We recently evaluated these set-top boxes in our test labs. You hook up the box to your broadband connection through wired or built-in wireless. The Logitech Revue connects through your cable/satellite/Dish set-top box to your TV; the other three connect directly to your TV.
No one choice is best for every viewer. We indicate the needs that each model best fills; models are listed in alphabetical order. The Apple is simplest, the Roku currently offers the most entertainment choices, and the Logitech could have the most potential. At the time of our tests, the D-Link Boxee Box wasn't a contender for the reasons noted.
What it can doGet YouTube videos, access all the content in your iTunes library, and rent movies and TV shows from iTunes and Netflix.
ProsInexpensive, simple setup, very good Netflix integration, full support for iTunes libraries, super-quiet operation.
ConsNo Web browser, video rental only (no purchases), limited content so far, 720p maximum resolution, no support for older TV connections, no usable USB port.
Best forApple-centric fans who like a slick, easy-to-use interface and easy access to their iTunes libraries, plus the ability to control the box via their iPad, iPhone, or iPod Touch.
What it can doGet free videos from YouTube and Blip.TV and stream Pandora Internet radio. You'll be able to rent TV shows and movies from Netflix, Hulu Plus, and Vudu if promised support of those materializes.
ProsFull Web browser with Flash support, less expensive than Logitech Revue (which has a similar feature). Plays content stored on a network and 1080p video. Supports older audio and video formats, two-sided RF remote with full (though small) QWERTY keyboard on one side, two USB ports, and an SD card slot. Supports a wide range of media file formats.
ConsUnfinished feel. User can only rent videos (no purchases). ABC, NBC, and Hulu are blocking access. No mouse/trackpad, and the controller is hard to use for moving cursor. There are still a few software bugs to be addressed via firmware updates.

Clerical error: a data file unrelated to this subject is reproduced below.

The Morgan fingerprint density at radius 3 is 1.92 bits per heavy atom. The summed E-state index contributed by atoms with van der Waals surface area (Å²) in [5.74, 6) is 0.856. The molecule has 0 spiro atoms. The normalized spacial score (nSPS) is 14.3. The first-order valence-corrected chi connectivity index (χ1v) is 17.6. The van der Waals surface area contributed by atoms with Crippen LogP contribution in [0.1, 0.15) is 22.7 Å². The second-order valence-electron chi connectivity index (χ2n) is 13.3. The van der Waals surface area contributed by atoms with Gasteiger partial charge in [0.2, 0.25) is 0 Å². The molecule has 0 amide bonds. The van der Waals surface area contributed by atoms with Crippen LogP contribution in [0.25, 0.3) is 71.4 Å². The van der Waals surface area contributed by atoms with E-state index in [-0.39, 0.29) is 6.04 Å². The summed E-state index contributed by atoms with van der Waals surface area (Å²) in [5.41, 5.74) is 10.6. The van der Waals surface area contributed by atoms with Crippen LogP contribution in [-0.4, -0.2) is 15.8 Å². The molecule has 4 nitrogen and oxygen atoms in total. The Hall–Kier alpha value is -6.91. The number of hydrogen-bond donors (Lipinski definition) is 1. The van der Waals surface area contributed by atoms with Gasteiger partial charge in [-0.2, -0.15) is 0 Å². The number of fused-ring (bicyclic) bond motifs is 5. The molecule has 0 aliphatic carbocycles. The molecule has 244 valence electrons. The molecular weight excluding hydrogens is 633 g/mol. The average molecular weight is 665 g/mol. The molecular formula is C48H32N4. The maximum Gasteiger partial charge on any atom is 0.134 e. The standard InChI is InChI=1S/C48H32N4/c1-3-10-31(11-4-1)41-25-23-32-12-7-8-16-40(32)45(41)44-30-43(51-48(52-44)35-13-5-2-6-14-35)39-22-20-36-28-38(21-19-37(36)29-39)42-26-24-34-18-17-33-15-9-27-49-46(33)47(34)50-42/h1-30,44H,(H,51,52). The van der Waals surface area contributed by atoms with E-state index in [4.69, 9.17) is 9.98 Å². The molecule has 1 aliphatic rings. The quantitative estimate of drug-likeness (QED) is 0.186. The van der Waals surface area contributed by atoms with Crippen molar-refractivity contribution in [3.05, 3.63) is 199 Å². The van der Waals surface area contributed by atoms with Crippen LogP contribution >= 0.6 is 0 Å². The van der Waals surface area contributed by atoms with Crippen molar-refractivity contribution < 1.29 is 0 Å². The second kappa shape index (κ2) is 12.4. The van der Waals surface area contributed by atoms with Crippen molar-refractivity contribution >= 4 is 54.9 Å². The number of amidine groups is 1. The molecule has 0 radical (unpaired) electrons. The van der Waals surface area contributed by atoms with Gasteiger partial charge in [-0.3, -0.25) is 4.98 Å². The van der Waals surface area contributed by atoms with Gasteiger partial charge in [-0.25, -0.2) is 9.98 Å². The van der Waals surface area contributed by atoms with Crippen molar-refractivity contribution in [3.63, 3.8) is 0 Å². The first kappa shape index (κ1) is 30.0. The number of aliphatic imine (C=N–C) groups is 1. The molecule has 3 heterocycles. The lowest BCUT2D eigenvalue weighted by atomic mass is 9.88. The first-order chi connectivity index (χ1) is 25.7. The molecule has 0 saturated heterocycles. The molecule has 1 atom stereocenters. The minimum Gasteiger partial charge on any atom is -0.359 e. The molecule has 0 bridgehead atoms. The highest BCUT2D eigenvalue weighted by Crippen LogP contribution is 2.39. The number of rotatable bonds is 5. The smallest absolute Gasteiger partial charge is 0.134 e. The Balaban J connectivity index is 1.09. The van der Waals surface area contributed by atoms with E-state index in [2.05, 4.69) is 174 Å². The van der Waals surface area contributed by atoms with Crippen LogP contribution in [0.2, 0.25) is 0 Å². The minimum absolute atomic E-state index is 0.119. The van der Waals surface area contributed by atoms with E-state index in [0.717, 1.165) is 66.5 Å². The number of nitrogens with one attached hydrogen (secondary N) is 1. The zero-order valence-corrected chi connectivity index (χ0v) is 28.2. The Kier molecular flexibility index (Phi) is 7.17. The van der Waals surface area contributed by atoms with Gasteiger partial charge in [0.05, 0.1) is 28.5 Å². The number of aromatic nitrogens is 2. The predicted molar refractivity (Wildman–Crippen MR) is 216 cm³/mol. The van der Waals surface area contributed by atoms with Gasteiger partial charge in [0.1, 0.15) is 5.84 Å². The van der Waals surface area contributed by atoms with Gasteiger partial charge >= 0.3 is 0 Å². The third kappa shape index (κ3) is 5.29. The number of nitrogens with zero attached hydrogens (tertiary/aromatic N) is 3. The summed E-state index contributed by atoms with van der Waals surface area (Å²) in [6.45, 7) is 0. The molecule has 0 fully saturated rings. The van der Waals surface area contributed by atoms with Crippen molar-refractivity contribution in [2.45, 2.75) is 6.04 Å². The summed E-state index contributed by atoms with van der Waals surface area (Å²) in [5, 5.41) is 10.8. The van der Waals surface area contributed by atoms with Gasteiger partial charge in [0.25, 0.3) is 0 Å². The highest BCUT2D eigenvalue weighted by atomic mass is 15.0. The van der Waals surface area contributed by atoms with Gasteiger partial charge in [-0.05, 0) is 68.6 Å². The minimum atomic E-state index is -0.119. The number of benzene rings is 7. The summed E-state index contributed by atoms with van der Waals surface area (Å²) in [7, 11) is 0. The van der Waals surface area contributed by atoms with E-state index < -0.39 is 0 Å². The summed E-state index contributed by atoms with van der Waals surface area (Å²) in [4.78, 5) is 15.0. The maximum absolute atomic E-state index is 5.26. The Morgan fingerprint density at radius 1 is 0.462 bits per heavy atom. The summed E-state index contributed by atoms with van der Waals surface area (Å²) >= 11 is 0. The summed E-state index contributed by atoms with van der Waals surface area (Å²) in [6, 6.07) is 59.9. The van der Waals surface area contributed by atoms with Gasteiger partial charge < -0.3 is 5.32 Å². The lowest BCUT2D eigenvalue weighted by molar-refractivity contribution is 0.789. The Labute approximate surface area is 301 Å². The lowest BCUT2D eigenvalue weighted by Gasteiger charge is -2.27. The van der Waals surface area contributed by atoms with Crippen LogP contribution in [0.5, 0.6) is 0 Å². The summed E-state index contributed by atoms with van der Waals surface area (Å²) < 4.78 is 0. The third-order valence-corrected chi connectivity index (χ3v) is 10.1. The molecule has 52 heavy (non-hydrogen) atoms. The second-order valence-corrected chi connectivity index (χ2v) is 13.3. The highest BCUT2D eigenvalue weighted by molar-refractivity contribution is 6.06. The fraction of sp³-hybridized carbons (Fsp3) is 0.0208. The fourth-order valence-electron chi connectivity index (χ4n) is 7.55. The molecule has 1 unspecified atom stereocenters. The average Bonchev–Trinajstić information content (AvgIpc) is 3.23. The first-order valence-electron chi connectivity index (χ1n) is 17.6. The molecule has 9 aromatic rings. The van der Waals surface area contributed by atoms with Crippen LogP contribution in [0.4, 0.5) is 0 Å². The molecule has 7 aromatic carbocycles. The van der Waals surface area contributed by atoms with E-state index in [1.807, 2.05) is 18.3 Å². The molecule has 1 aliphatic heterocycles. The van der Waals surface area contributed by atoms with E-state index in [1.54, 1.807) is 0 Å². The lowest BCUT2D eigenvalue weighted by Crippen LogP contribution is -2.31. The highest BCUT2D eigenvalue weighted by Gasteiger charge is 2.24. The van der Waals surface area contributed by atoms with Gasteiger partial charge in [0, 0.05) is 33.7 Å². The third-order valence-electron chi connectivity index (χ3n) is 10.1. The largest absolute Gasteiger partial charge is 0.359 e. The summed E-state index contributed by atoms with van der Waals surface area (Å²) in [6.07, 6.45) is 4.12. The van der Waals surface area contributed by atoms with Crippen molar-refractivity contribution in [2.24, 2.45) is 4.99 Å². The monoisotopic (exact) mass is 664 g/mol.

Best forNo one yet. Wait for the bugs to be ironed out and content to be available.
What it can doBrowse the Web, get free videos from YouTube and other websites, buy movies and TV shows from Amazon, rent or buy from Netflix and cable VOD/PPV; can receive Pandora Internet radio and music from other websites.
ProsFull Web browser (Google TV's Chrome) with support for Flash, 1080p video, full QWERTY keyboard with keypad. Searches cable/satellite TV and Web-based content (can schedule recordings with a Dish DVR); universal remote can control TV and set-top boxes in a home-theater setup. Two USB ports.
ConsGoogle TV has had a lukewarm reception, so Google is updating the software. Expensive, more involved setup, larger-than-average set-top box, no support for over-the-air programs, spotty integration with cable/satellite set-top boxes. Search excludes content stored on a personal computer. ABC, CBS, Fox, NBC, and Hulu are blocking access. Limited apps until Android developer's kit is released this spring.
Best forHome-theater enthusiasts who are looking for a "Google TV" experience that marries Web-based and TV content and are willing to pay for it. Could be a killer device if Android apps are delivered as promised.
What it can doGet free videos from Vimeo and rent or buy movies and TV shows from Hulu Plus ($8/month subscription) and Netflix, buy videos from Amazon, listen to Pandora Internet radio service.
ProsInexpensive, extendable channel store with a good assortment of content, especially free choices; most complete selection of paid video services, 1080p video support, composite-video (via an adapter) connection for older gear, USB port.
ConsNo Web browser, interface a bit more confusing than most, requires a computer for setup, no YouTube, no built-in support for streaming media from a PC.
Best forThose who would like a relatively inexpensive box that offers a wide variety of content and who have the technical knowledge, gumption, and time to find and organize it.